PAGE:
As we found out on 9/11, public or civil service is serious business. It seems that it's still not getting the type of serious attention it needs to have.
  10. by   RyanRN
    Higher Wages and better benefits equals better/safer patient care because more nurses will take and stick with the job, making your nurse/patient ratio safer for one. And that's a top priority in my book.

    As far as unions, well, we haven't gotten anywhere divided, maybe if she just stand together as one we shall see where that gets us.
  11. by   JustMe
    No, bigger salaries does not translate into better or safer patient care, but how many other professions are as poorly paid? Only one I can think of--teachers. Which is also a female-dominated profession! People don't think of "women's work" as important-- until they need it. Society doesn't value education or health care as much as it does the almighty dollar. Why else does the school superintendent and the hospital CEO make so much more money? My best friend is an elementary school teacher and she and I have many of the same complaints regarding our work, i.e. too many patients per nurse (teacher); little respect from administration; poor pay; bad hours; no supplies, etc., etc., etc. So until Society values our contributions, we will continue to be over-worked, underpaid, and unable to recruit into the profession because women can make better money elsewhere. Sorry guys, I don't think having more men in the profession will help any. There are more male teachers than ever before, yet teachers are still some of the poorest paid professionals.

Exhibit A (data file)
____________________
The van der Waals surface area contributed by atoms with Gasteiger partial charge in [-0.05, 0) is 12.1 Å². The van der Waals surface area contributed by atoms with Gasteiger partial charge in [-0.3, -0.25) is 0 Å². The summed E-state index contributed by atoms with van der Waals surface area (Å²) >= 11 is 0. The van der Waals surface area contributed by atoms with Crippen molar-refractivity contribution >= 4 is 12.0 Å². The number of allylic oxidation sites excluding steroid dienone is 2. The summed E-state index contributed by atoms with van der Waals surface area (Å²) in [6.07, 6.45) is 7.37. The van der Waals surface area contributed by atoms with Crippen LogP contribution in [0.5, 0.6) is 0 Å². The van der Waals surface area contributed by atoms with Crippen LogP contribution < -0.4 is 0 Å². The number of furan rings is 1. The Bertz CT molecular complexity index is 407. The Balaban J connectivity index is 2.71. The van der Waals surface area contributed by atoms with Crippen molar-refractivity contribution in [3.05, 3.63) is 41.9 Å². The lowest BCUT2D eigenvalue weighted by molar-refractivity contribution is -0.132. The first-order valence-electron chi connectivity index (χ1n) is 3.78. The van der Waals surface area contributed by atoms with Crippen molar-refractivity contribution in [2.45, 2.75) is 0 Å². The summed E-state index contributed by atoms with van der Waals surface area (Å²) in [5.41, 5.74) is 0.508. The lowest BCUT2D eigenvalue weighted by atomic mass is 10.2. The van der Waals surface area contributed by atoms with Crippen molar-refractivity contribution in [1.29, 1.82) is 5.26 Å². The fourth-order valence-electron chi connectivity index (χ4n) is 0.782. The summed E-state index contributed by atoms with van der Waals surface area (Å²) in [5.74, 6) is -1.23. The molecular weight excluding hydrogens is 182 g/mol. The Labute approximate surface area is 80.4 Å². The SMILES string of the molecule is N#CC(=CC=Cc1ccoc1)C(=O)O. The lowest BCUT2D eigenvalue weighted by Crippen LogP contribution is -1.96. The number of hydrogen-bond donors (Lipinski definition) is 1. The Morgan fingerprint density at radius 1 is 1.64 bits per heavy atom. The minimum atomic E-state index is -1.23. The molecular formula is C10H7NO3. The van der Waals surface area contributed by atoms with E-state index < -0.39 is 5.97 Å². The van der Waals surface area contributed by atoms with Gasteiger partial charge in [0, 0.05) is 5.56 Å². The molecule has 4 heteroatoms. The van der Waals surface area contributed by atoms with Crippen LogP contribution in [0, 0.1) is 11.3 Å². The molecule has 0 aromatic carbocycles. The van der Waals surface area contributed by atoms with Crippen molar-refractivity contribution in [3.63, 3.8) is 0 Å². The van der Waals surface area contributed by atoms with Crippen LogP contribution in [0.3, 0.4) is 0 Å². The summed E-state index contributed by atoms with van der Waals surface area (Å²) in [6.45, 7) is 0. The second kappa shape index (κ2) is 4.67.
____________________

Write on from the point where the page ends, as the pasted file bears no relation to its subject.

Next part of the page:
12. by   Genista
    I am a union RN, and as someone who just got her pay increased due to union contract, I have to say it helps. No, the higher wage doesn't improve patient care, but like others said, it helps with retention. You are more likely to keep nurses if you pay them a decent wage. What the union does for me, is that I have the union behind me if I am understaffed (unsafe assignement)...I can file a grievance & there WILL be a mandatory meeting for our managers/me/union rep if that happens. I do not have to work mandatory overtime, and I have pay bonuses written into my union contract for picking up extra shifts. Our benefits are also in our contract negotiations. We have rules about where we will/will not float to in our facility. I like the union because we nurses are the union, and we do have a say in our working conditions and in our wages. At nonunion, I felt like there was no one to back me up, and no one to go to for support if there was a problem between myself & management. That's what's great about unions.
  13. by   RyanRN
    CHERIP I am inclined to agree but, for whatever reason (men?)
    teachers get a RETIREMENT, regular raises, contracts, nights, weekends, holidays OFF - that's quite a step over us! Who knows!
  14. by   EllanRN
    Where I worked before, we were not union. There was a lot of comradrie between managers and staff nurses. When problems arose management was just as eager as we were to find a solution. There were committees that we participated to address different issues. My pay was lower, but my benefits were better. We had no staffing issues, retention was a problem but I felt it was because we hired a good deal of young, new grads. The older folks stayed. Now I work at a different hospital and would gladly trade my higher pay for the attitude that my other hospital had. People here whine about everything and there is a lot of backstabbing. Sure, retention is better, but everyone seems miserable.